I am still a beginner but I already managed to design a circuit around a PSoC 4 device with some peripherals (5V powered sensors, 5V powered mini fan, 5V step-down regulator for the main power supply and 5V step-up regulator for the sensors and fan). The circuit will be powered with 5V DC main power supply which will be either a wall plug supply or a power bank with minimum 5V voltage but it does not matter I hope.

Now I would like to add a battery backup power in case the main power supply fails or will be removed, just to be able to put the chip in sleep mode and keep the real time clock running, which is provided by the chip.

So far the application description.

Now to ensure that my backup battery lasts a long time and really provides current for the sleep mode only, which will be some uA, I would like to cut it off the circuit in case the main power supply is available. I woud like to use a N-MOSFET as a low side switch for this, but I am not really sure where to attach this mosfet in my existing circuit. After some research I came up with the solution in the attached schematic image, and here are my questions:

1) Is this correct that way in general?

2) Do I need the N-mosfet switch at all? I found several statements which state, that the battery won't be used as long as it's voltage is lower than the voltage of the main power supply.

3) I heard in some tutorial about power sources, that it's in general not wise to share a common ground between grounded (my 5V wall plug power supply) and floating power sources. Is this realy a "problem" in my case?

4) Can I switch the possition of D7 and U4 or is it bad when Vout of U4 gets the battery voltage?

enter image description here

Noe: Vgate will be set high by the PSoC 4 device as soon a voltage drop is detected by a voltage comparator, to switch the mosfet on. The power for this critical time, between the main supply failure and switching on the battery backup, will be provided by a 220uF capacitor.

I will appreciate any hints on how to make a simple battery backup for a long battery life time.

  • 1
    \$\begingroup\$ Many would opt for a P-FET on the high side. You arrangement has its benefits too. How are you planning to charge your battery? \$\endgroup\$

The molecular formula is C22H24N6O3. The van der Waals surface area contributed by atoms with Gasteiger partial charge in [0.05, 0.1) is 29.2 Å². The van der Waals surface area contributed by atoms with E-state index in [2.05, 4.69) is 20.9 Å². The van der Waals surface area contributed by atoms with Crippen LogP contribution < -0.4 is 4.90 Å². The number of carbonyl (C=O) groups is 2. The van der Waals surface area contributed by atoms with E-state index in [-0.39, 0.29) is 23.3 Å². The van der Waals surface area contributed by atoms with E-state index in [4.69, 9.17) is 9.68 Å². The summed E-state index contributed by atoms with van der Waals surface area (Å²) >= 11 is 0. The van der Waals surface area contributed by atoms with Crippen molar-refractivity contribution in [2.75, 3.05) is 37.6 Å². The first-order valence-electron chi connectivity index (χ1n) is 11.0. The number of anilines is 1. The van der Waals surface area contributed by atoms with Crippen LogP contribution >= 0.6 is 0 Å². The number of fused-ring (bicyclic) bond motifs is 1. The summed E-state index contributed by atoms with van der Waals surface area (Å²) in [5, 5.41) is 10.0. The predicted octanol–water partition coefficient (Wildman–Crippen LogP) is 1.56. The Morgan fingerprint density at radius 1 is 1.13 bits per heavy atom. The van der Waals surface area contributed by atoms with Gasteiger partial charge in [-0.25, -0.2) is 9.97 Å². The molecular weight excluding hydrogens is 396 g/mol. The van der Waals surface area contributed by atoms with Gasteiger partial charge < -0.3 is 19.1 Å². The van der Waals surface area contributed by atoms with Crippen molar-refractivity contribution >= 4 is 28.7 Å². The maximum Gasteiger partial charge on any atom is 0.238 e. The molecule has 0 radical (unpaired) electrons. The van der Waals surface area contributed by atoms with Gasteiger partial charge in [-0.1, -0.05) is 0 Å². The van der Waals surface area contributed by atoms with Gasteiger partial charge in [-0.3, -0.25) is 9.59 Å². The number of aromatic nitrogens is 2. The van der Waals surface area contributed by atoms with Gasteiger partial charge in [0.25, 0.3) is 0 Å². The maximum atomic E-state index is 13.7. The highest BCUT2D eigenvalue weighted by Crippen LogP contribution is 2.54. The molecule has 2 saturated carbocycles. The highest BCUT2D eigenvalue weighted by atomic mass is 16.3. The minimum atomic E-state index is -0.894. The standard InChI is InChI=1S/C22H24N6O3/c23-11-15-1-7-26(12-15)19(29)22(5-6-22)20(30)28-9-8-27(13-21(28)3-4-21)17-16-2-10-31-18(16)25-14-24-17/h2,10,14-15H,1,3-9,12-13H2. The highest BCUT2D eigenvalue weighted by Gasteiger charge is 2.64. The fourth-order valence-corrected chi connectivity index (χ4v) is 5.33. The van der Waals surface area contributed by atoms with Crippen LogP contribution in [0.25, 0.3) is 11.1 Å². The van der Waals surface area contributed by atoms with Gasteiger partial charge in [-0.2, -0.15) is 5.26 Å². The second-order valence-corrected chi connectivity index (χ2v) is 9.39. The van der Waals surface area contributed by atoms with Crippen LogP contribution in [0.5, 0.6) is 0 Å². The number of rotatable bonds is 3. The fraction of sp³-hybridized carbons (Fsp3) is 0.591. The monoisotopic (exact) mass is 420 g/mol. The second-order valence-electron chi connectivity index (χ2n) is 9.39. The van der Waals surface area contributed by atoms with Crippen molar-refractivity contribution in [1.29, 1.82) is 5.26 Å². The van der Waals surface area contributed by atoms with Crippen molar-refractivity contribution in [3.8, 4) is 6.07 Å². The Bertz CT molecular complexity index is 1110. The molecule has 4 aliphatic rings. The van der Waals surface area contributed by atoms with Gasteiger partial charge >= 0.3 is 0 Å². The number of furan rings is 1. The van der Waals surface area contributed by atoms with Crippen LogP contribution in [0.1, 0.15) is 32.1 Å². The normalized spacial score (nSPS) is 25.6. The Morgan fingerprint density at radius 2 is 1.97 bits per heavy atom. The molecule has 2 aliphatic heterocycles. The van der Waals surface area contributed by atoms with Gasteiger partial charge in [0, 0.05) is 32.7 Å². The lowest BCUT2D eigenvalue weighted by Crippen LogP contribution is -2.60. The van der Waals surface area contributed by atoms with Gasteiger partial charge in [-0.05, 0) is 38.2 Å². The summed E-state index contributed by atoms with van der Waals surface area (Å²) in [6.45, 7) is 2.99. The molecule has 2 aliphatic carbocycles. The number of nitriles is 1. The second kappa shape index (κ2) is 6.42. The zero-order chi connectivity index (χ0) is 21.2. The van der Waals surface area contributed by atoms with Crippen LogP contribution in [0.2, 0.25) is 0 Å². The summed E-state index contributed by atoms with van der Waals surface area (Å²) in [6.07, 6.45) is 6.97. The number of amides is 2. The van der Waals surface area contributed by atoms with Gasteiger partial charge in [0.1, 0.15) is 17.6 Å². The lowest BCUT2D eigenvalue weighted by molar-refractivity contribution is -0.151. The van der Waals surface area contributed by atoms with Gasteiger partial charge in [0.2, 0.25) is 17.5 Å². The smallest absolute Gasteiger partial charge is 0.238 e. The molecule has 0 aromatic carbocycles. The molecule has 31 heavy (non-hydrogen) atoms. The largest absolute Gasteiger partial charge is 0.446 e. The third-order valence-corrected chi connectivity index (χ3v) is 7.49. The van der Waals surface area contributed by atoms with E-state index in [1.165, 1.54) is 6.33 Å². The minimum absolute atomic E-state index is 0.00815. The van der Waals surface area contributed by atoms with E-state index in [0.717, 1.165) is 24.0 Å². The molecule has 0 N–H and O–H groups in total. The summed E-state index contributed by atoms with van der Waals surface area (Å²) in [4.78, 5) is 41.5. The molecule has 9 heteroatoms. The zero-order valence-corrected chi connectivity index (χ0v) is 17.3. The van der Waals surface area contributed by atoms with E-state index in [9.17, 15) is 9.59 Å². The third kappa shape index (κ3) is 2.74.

– winny
    Commented Apr 9, 2017 at 21:18
  • \$\begingroup\$ I do not plan to charge it at all. I plan to use a CR2032 cell to be a replaced like the CMOS battery in a PC. \$\endgroup\$ Commented Apr 9, 2017 at 21:22

1 Answer 1


The key to these circuits is that you have to find a way for your circuit to turn itself on provided there is no voltage applied from the external power source. Many very basic reverse battery protection circuits (that go beyond a series diode) can actually be used with litte to no modification for this purpose - I would suggest starting there. Take a look at figures 2 and 3 from his application note from TI:


  • \$\begingroup\$ Hi, thank you for you reply. I will have a look into this, but my case assumes that there is allways some voltage applied, either main power supply or the battery backup voltage or (I did not mention it, sorry) a decent electrolythic capacitor e.g. 220 uF which should provide the power for the voltage comparator to detect voltage drop and to switch the n-mosfet on. \$\endgroup\$ Commented Apr 9, 2017 at 21:13
  • \$\begingroup\$ The Psoc device is fully operational with a voltage range 1.7-5.5 V, so I will be allways able to put it in sleep mode and wakeup given that one of the three powerr sources above deliver power as expected. \$\endgroup\$ Commented Apr 9, 2017 at 21:16
  • \$\begingroup\$ Joren, after I while I took a second look at the resource from TI you linked. Why is there (figure 2/3) a diode in parallel with the FET? It is conductive in the same direction as the FET itself so what is the point here? \$\endgroup\$ Commented Sep 18, 2017 at 8:55
  • \$\begingroup\$ @ArturCichosz that is not a external device that has been added, but is there to illustrate the internal body diode of the device. It is there because of the way a mosfet is built up. I discussed it in this question: electronics.stackexchange.com/a/308885/34873 \$\endgroup\$
    – Joren Vaes
    Commented Sep 18, 2017 at 9:36

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